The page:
I traveled to Beijing on multiple occasions in the last four years and have never seen the airport so empty. It used to be one of those airports I dreaded going to because of the crowd. This time it was barely 30% of what I had seen earlier. Everyone wore masks, people in white fully covered suits / hazmat suits were walking around. They had heat sensing cameras at three checkpoints from the time we disembarked the plane to the exit. I had to fill out forms declaring my well-being as well as the countries I'd visited. This had to be filled and submitted to a person at the airport. Everything at the airport was digital. It was stressful for me to use the fingerprint scanner as many people would have used it. As soon as my immigration was done, I sanitised my hands, passport and my bag.
I got into a Didi (app based taxi service in China), the car was sealed with a plastic sheet so that the driver or passenger don't infect each other. The sheet was velcroed to the beams of the car so there was no way anything could pass. I reached my building sooner than usual since the traffic was 50% of the normal levels.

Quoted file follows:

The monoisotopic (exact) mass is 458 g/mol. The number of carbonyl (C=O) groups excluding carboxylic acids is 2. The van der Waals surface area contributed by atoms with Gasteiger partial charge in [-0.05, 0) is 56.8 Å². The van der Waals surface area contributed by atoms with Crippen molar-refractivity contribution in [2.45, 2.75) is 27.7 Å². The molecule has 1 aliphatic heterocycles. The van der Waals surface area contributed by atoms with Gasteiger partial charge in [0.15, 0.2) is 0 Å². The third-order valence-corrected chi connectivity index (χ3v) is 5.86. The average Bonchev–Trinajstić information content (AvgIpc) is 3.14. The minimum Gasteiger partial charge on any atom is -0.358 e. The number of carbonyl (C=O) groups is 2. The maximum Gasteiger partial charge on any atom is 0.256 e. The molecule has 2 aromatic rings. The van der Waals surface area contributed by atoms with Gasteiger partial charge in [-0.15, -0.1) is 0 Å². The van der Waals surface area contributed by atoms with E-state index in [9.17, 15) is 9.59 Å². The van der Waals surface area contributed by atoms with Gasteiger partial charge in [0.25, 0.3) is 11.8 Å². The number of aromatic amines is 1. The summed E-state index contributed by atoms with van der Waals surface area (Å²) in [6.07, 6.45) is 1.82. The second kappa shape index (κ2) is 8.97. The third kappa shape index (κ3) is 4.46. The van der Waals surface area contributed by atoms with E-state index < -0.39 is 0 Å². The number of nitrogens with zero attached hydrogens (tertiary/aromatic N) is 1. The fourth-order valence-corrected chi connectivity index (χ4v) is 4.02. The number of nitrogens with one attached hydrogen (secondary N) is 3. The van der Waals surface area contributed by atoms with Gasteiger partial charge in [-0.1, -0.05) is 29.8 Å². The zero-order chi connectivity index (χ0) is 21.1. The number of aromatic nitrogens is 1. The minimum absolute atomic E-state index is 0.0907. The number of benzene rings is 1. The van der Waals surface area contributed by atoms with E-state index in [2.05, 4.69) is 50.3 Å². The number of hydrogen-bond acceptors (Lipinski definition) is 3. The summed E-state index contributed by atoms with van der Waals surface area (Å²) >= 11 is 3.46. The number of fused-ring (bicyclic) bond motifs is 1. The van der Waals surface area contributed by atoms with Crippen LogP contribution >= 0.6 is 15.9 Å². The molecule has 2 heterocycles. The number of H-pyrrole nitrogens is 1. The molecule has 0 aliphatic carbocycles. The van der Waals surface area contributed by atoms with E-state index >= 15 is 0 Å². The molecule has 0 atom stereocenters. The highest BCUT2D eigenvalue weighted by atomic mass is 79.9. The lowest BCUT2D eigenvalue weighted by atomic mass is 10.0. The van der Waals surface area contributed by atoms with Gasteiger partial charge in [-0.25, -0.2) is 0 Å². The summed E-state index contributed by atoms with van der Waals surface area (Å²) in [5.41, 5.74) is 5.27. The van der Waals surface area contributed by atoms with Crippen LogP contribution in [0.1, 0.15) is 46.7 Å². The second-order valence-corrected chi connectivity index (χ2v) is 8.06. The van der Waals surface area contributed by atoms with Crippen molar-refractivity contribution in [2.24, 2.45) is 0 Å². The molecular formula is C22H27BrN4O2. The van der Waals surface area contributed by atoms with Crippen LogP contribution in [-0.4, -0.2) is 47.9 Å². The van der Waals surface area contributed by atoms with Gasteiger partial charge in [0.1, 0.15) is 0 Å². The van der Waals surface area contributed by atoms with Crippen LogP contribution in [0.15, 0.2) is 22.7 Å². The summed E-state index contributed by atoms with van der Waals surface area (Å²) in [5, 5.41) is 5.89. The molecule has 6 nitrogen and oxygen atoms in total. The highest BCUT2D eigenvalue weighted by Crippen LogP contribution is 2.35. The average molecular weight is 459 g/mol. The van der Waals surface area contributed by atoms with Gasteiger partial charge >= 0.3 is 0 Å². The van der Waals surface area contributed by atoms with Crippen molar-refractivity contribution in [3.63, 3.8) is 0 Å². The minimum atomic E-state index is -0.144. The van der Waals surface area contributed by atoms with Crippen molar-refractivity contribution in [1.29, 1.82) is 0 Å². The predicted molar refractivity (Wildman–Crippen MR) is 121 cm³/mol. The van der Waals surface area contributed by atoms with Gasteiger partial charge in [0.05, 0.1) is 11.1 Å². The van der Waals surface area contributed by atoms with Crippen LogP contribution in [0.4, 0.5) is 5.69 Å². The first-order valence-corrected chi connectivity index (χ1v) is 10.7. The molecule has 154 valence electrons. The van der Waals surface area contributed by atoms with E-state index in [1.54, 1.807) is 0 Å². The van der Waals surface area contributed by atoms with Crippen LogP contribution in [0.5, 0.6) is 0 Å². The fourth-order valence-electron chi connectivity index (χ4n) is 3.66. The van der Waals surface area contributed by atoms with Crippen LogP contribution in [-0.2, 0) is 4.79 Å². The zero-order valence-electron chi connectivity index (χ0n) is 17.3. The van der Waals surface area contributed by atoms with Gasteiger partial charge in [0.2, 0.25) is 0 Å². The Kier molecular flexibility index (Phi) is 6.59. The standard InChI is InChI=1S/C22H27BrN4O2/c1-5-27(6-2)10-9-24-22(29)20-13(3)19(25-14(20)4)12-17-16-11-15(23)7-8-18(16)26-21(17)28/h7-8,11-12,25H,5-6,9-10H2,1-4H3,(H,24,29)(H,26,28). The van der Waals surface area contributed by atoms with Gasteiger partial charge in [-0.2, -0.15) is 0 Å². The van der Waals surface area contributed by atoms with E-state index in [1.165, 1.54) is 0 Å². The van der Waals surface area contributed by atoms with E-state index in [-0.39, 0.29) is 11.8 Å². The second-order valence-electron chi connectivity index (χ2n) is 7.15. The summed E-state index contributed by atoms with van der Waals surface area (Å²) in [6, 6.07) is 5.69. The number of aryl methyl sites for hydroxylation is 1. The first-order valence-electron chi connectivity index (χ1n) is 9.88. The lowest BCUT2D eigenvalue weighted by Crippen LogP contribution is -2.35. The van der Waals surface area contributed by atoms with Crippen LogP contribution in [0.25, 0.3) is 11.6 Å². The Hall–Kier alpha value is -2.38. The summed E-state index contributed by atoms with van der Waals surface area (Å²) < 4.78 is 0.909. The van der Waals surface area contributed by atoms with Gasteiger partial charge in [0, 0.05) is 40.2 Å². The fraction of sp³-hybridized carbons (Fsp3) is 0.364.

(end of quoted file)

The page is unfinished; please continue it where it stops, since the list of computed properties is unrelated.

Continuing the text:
Entering the fortified apartment
The reality hit me harder when I got off the cab. My building has three gates to enter, and I usually take the east gate as it is closest to my apartment. The gate was locked and had a barbed wire on it. A few meters between the gate and the road was an aluminum barricade with a room on one side. Basically it meant I could not enter the building from there and there was only one gate to get in. There was a huge shelf outside the gate, where food parcels and packages from purchases were to be kept. Unlike the delivery guy giving it to your door during normal times, people who had cleared the “14 day self-quarantine” had to go down show their clearance pass and then take the package themselves. Since I had two large suitcases to lug around for 500 metres from the gate to my apartment, I had to ask my Chinese colleague on call to help me with the situation, as my Mandarin is very functional.